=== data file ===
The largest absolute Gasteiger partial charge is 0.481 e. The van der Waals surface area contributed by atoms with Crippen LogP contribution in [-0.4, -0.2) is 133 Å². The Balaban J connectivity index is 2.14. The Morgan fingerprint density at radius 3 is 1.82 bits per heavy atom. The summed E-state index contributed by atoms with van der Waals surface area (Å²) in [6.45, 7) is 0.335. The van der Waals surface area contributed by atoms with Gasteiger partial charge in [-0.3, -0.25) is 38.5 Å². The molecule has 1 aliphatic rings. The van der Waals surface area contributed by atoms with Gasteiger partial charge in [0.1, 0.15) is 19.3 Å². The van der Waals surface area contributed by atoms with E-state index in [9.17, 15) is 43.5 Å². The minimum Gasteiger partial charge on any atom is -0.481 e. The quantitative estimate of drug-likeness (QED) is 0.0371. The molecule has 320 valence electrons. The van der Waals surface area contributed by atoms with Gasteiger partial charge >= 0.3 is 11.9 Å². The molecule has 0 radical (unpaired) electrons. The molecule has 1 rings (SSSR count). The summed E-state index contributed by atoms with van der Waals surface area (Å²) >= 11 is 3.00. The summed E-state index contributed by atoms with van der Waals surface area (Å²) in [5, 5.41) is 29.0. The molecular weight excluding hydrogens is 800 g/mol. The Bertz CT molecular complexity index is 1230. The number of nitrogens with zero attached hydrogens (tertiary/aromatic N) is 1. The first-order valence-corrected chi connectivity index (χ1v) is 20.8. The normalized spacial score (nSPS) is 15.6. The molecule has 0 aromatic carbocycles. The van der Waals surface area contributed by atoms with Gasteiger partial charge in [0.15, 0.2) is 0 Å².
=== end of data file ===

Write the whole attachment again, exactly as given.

The largest absolute Gasteiger partial charge is 0.481 e. The van der Waals surface area contributed by atoms with Crippen LogP contribution in [-0.4, -0.2) is 133 Å². The Balaban J connectivity index is 2.14. The Morgan fingerprint density at radius 3 is 1.82 bits per heavy atom. The summed E-state index contributed by atoms with van der Waals surface area (Å²) in [6.45, 7) is 0.335. The van der Waals surface area contributed by atoms with Gasteiger partial charge in [-0.3, -0.25) is 38.5 Å². The molecule has 1 aliphatic rings. The van der Waals surface area contributed by atoms with Gasteiger partial charge in [0.1, 0.15) is 19.3 Å². The van der Waals surface area contributed by atoms with E-state index in [9.17, 15) is 43.5 Å². The minimum Gasteiger partial charge on any atom is -0.481 e. The quantitative estimate of drug-likeness (QED) is 0.0371. The molecule has 320 valence electrons. The van der Waals surface area contributed by atoms with Gasteiger partial charge >= 0.3 is 11.9 Å². The molecule has 0 radical (unpaired) electrons. The molecule has 1 rings (SSSR count). The summed E-state index contributed by atoms with van der Waals surface area (Å²) >= 11 is 3.00. The summed E-state index contributed by atoms with van der Waals surface area (Å²) in [5, 5.41) is 29.0. The molecular weight excluding hydrogens is 800 g/mol. The Bertz CT molecular complexity index is 1230. The number of nitrogens with zero attached hydrogens (tertiary/aromatic N) is 1. The first-order valence-corrected chi connectivity index (χ1v) is 20.8. The normalized spacial score (nSPS) is 15.6. The molecule has 0 aromatic carbocycles. The van der Waals surface area contributed by atoms with Gasteiger partial charge in [0.15, 0.2) is 0 Å².